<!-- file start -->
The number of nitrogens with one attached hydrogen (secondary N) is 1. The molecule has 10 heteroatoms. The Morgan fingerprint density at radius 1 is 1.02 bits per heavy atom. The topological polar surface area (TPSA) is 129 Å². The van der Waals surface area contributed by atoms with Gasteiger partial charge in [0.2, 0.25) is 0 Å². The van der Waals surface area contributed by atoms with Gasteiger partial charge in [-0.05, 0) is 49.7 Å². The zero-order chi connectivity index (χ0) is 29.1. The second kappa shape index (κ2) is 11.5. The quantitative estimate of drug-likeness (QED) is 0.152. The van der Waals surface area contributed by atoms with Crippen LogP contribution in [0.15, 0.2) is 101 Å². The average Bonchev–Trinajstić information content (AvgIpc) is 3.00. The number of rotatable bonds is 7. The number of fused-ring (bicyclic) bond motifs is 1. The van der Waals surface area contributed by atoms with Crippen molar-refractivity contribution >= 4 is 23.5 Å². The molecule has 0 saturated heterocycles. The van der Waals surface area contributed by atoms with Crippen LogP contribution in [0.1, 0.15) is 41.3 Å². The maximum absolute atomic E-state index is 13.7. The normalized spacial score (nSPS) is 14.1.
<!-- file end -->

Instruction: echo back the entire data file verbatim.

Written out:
The number of nitrogens with one attached hydrogen (secondary N) is 1. The molecule has 10 heteroatoms. The Morgan fingerprint density at radius 1 is 1.02 bits per heavy atom. The topological polar surface area (TPSA) is 129 Å². The van der Waals surface area contributed by atoms with Gasteiger partial charge in [0.2, 0.25) is 0 Å². The van der Waals surface area contributed by atoms with Gasteiger partial charge in [-0.05, 0) is 49.7 Å². The zero-order chi connectivity index (χ0) is 29.1. The second kappa shape index (κ2) is 11.5. The quantitative estimate of drug-likeness (QED) is 0.152. The van der Waals surface area contributed by atoms with Crippen LogP contribution in [0.15, 0.2) is 101 Å². The average Bonchev–Trinajstić information content (AvgIpc) is 3.00. The number of rotatable bonds is 7. The number of fused-ring (bicyclic) bond motifs is 1. The van der Waals surface area contributed by atoms with Crippen molar-refractivity contribution >= 4 is 23.5 Å². The molecule has 0 saturated heterocycles. The van der Waals surface area contributed by atoms with Crippen LogP contribution in [0.1, 0.15) is 41.3 Å². The maximum absolute atomic E-state index is 13.7. The normalized spacial score (nSPS) is 14.1.